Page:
endurance athletes are given the ultimatum of choosing between their sport and a long-term relationship, it’s usually the latter that loses out.
By Jonathan Horn
our de France, 2009. It’s one of those murderous stages in the Alps that can make a sprinter cry for his mother. “Doga food,” a European star tells reporters in sing-song English when asked how his legs feel. As the cyclists totter over the finish line in dribs and drabs, their wives, mostly in their 30s, wait patiently. They know the signals, the right and wrong time to approach, the exact words to say. They blend into the maelstrom of reporters, mechanics, team managers, race organisers and assorted lurk merchants. More prominent are the casual partners, groupies and hangers-on. They’re younger, slimmer, bolder and must work quicker. They make eye contact, pout and pounce. Last year I spent three weeks reporting on the Tour de France, talking to athletes, talking to partners, observing and listening. I’ve subsequently interviewed scores of amateur athletes in sports such as marathon running and ironman triathlon – disciples of the “lonely” pursuits, those requiring mind-boggling amounts of training and almost total dedication. In the absence of any hard data, I was testing a hypothesis that had occurred to me through evidence seen with my own eyes and through the contacts I had made as a specialist triathlon and cycling
writer: that endurance sports devotees suffer the highest attrition rates of relationships of any section of society. From world superstars to plodding age-groupers, the sentiments were the same: when it comes to juggling a long-term relationship and a sporting obsession, it’s the former that usually gives. “I’ve lost count of the number of girlfriends I’ve had who just didn’t get it,” one cyclist told me. “They love the whole scene when you’re winning stages, but hate it – and us – when you’re putting in eighthour days in the saddle.” “It’s the recovery that fucks us up,” another said. “The body needs to recover – it’s just as important as the training. So when you’ve spent half the day riding in the hills and your legs feel like shit, you sure as hell don’t feel like playing on the swings with your kids. Or even getting jiggy with your girl.” Not surprisingly, the partners we spoke to had a different take on things. The way they see it, their partners are (or were) to varying degrees egotistical, obsessive, insecure, selfish, narcissistic and demanding. They’re methodical and focused one minute and completely unhinged the next. They have oodles of discipline but rarely do they have self-awareness. As Jeff Bond, }
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I’ve lost count of the number of girlfriends I’ve had who just didn’t get it
former chief sports psychologist at the AIS for two decades, told us: “These athletes often have exceptional sporting careers, yet they’re also at the high end of psychological risk.” Christi Valentine-Anderson is a sports writer and commentator who has followed the Tour de France for almost two decades. Looking at the team photo of the 1994 Motorola Team, which featured Lance Armstrong and her former husband Phil Anderson, she notes that of the two dozen athletes in the frame, all but one have since divorced, several multiple times. Valentine-Anderson says Tour de France cyclists “exist in a world of bad boys who live like a circus family”. She believes team managers must shoulder a lot of the blame. “They feed the egos, massage them and then throw them aside when it doesn’t work out.” There’s an ingrained distrust of wives on the circuit, she says: “Some bimbo who’s hanging around the team hotel isn’t going to get inside their heads as much as a wife – the wives change the athletes’ focus away from the ‘family’ that is the cycling team. As a result, the team managers are more accepting of the casual girlfriends of the married athletes than they are of the actual wives themselves. Unless your husband is winning, you’re not welcome as a wife, even in the lobby of the team hotel.” Valentine-Anderson says she has the utmost respect for how dedicated these super athletes are, but believes it’s a double-edged sword. “The same qualities that help you succeed as a professional athlete also destroy you as a human being,” she says. “These people don’t switch gears when they cross the finish line. They can endure suffering more than the average person. And ultimately, being married to an elite athlete is to be married to an individual, a person who has no concept of team, a person who starts every sentence with the word ‘I’.” Many pros are young, childless and get paid bucketloads to do what they love. Every minute of their day is devoted to training and recovery. They’re even paid to sleep. Amateur enthusiasts, or age-groupers as they’re known in triathlon circles, don’t have that luxury …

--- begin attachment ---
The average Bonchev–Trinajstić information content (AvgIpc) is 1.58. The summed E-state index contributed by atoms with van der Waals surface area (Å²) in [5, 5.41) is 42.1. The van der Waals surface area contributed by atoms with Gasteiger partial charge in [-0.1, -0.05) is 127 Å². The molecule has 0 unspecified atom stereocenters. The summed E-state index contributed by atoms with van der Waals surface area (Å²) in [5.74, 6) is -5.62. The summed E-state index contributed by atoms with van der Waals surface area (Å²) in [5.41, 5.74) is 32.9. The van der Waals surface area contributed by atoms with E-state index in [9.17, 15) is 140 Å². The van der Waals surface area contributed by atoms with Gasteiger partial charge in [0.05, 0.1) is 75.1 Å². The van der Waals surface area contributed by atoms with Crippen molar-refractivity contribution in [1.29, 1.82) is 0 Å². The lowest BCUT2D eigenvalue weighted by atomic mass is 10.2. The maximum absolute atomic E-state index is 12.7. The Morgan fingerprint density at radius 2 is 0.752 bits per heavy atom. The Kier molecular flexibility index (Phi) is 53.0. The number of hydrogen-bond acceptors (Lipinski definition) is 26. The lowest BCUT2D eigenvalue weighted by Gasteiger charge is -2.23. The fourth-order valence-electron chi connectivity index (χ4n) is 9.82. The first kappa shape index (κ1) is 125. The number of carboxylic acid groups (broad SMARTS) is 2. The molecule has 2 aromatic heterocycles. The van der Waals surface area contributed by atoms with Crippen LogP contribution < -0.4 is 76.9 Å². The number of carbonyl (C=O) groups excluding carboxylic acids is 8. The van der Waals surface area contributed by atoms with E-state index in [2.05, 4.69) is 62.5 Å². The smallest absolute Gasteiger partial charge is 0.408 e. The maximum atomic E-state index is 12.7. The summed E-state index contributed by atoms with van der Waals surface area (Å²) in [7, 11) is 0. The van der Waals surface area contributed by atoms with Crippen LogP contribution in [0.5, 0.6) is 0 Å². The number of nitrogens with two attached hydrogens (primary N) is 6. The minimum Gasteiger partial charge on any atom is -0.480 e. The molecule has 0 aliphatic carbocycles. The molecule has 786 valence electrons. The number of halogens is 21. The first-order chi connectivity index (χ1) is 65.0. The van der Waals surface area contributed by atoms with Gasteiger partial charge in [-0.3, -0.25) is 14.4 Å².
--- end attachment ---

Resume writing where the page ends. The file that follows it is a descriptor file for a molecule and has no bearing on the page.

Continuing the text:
ort Macquarie, april 2009. The Australian Ironman Triathlon is two days away. A mid-30s couple sits eating breakfast. Hubby has just punched out a 90-minute swim set and a two-hour ride. It’s his taper, he says. He’s no pro, but a very handy age-grouper, always at the pointy end of proceedings. Tomorrow he’ll have his first day off in 364 days. He says he might get a massage and go for a walk. During the course of the meal, the couple doesn’t exchange a single word. After polishing off his muesli, hubby says quietly: “Off for a run.” Twenty years ago, Sports Illustrated ran a scathing article titled “Triathlons Dehumanise”. The gist was that combining three such demanding sports asks everything of the body and nothing of the imagination. It also questioned the number of amateurs who are drawn to Ironman events. “While champions in every sport must devote disproportionate amounts of time to exercise, only in triathlons will you find mediocre – even lousy – athletes who devote so many waking hours to an activity in which they compete only to finish.” Though it’s predominantly an amateur sport, Ironman triathlon isn’t like mid-week tennis or indoor cricket. It isn’t an excuse to get out of the house, raise a sweat and play sporting superstar for an hour a week. It’s all-consuming. Training loads can exceed 20 hours per week in the lead-up to a big race. And throughout the training cycle these part-timers exhibit all the traits that characterise the obsessive-compulsive personality – wake, train, check equipment, eat, work, write lists, eat, weigh yourself, snooze, train, eat, write goals, sleep, repeat. Ironmen always claim their massive workload is therapeutic, a means of slipping into a meditative state and switching off. Indeed, Jeff Bond says running and cycling for hours on end provides “extended periods of immersion in rhythm – an important comforter”. But that’s little comfort to their other halves. From their perspective, if their partners aren’t out training, they’re sleeping. Or eating. Or bitching. And the ironmen don’t get it until it’s too late. Several told Inside Sport they’ve arrived home from a triathlon weekend away to an empty home and a relationship down the tube.